Ed Smith Texas Mayor goes vegan
I came across an exciting article the other day: I am Facebook friends with Amanda Smith, a lovely vegan woman from Marshall Texas who bears a striking resemblance to Christy Brinkley. She shared an article of her husband, Ed Smith, 59, Mayor of Marshall Texas (who knew???) who went vegan and then turned around to try to help his town of Marshall do the same.
Why is this important? Well plant-based diets have been shown to arrest and reverse heart disease, cancer (Ed himself had high PSA levels as you will see in his interview below that came down with his change in diet) and diabetes, not to mention auto-immune disorders and more. Texas has earned the title of being the most obese state in the country. So what he’s doing is HUGE. Pardon the pun, but I admire this guy’s courage. I’m sure you will agree that we need to see MORE of this type of example:
1) What inspired you to go plant-based? Was it a person or health issue?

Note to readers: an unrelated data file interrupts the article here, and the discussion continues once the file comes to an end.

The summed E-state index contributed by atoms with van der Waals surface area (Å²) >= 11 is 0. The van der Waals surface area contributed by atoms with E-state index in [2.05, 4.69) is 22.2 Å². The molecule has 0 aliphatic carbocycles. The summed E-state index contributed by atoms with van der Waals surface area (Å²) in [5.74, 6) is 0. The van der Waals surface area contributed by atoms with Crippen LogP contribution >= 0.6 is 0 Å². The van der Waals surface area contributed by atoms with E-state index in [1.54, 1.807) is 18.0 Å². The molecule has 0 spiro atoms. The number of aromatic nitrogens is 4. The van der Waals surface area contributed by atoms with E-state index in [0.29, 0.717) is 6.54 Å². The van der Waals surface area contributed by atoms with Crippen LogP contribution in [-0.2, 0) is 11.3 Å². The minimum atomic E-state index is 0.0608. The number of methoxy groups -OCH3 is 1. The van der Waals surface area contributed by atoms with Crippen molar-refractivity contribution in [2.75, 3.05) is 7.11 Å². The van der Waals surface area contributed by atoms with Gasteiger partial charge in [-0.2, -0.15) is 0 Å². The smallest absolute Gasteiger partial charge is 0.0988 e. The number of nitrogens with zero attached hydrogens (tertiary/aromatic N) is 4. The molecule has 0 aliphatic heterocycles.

Amanda and I live in the middle of the stroke/diabetes belt, where chronic ailments and acute sudden deaths are pervasive in the local population. In 2005, I began to eliminate red meat from my diet, because at the time a couple of friends of mine, an attorney and a landman, each fell victim to sudden death by a heart attack while exercising. They each jogged regularly and appeared in good health. You hear so much that red meat is the culprit. Little did I know, that chicken and turkey along with fish have just about as much saturated fat and cholesterol as red meat. In early 2006, Amanda encouraged me to read The China Study, by T. Colin Campbell. After reading 2/3rds of the way through the book, I eliminated all meat and dairy products from my diet. Unfortunately, I was still eating a fair amount of “vegan junk food,” sugar, oil, processed and refined foods. Later, in 2008 I discovered my PSA score was greater than 4, and I was subsequently diagnosed with prostate cancer. After extensive research on available options, we found where Dean Ornish, along with a number of other doctors had some success in their respective clinical practices with slowing and/or reversing the progression of prostate cancer through a strict plant based whole foods dietary approach. At that time, I eliminated all oil, refined foods of any kind, including isolated soy protein and soy protein isolates, and sugar from my diet. No white flour, no white rice, no sugars of any kind or artificial sweeteners. I tried to only eat organic foods when available. I began getting monthly PSA tests in order to determine if my PSA was rising, and to calculate the doubling time, which would be an indicator of disease rate of progress.